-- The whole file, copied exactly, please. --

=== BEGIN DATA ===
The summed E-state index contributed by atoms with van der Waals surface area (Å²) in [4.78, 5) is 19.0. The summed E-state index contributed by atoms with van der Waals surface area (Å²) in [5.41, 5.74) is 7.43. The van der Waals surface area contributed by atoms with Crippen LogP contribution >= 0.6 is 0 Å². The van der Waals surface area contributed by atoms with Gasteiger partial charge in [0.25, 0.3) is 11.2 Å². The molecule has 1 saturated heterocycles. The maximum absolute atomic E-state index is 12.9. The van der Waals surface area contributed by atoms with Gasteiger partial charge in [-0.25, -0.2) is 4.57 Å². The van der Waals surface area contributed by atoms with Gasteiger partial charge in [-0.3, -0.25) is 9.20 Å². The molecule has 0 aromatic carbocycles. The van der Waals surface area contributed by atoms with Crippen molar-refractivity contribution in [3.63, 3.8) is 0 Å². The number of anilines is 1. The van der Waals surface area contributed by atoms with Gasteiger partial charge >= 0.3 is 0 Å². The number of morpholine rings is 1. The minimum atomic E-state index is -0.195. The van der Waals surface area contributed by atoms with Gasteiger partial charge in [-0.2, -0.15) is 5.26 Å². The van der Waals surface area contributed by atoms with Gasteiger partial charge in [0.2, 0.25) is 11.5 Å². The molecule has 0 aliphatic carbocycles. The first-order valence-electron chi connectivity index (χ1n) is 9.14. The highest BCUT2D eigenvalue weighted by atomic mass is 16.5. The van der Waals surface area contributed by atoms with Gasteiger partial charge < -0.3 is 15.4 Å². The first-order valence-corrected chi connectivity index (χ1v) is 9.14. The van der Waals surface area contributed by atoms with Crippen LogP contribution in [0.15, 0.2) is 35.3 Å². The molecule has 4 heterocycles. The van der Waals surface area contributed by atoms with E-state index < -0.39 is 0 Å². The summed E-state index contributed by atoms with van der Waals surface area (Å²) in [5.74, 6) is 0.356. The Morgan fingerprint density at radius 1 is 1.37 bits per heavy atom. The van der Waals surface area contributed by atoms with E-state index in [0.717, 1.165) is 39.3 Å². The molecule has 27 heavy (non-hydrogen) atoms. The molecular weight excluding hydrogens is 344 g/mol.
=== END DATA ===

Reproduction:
The summed E-state index contributed by atoms with van der Waals surface area (Å²) in [4.78, 5) is 19.0. The summed E-state index contributed by atoms with van der Waals surface area (Å²) in [5.41, 5.74) is 7.43. The van der Waals surface area contributed by atoms with Crippen LogP contribution >= 0.6 is 0 Å². The van der Waals surface area contributed by atoms with Gasteiger partial charge in [0.25, 0.3) is 11.2 Å². The molecule has 1 saturated heterocycles. The maximum absolute atomic E-state index is 12.9. The van der Waals surface area contributed by atoms with Gasteiger partial charge in [-0.25, -0.2) is 4.57 Å². The van der Waals surface area contributed by atoms with Gasteiger partial charge in [-0.3, -0.25) is 9.20 Å². The molecule has 0 aromatic carbocycles. The van der Waals surface area contributed by atoms with Crippen molar-refractivity contribution in [3.63, 3.8) is 0 Å². The number of anilines is 1. The van der Waals surface area contributed by atoms with Gasteiger partial charge >= 0.3 is 0 Å². The number of morpholine rings is 1. The minimum atomic E-state index is -0.195. The van der Waals surface area contributed by atoms with Gasteiger partial charge in [-0.2, -0.15) is 5.26 Å². The van der Waals surface area contributed by atoms with Gasteiger partial charge in [0.2, 0.25) is 11.5 Å². The molecule has 0 aliphatic carbocycles. The first-order valence-electron chi connectivity index (χ1n) is 9.14. The highest BCUT2D eigenvalue weighted by atomic mass is 16.5. The van der Waals surface area contributed by atoms with Gasteiger partial charge < -0.3 is 15.4 Å². The first-order valence-corrected chi connectivity index (χ1v) is 9.14. The van der Waals surface area contributed by atoms with Crippen LogP contribution in [0.15, 0.2) is 35.3 Å². The molecule has 4 heterocycles. The van der Waals surface area contributed by atoms with E-state index < -0.39 is 0 Å². The summed E-state index contributed by atoms with van der Waals surface area (Å²) in [5.74, 6) is 0.356. The Morgan fingerprint density at radius 1 is 1.37 bits per heavy atom. The van der Waals surface area contributed by atoms with E-state index in [0.717, 1.165) is 39.3 Å². The molecule has 27 heavy (non-hydrogen) atoms. The molecular weight excluding hydrogens is 344 g/mol.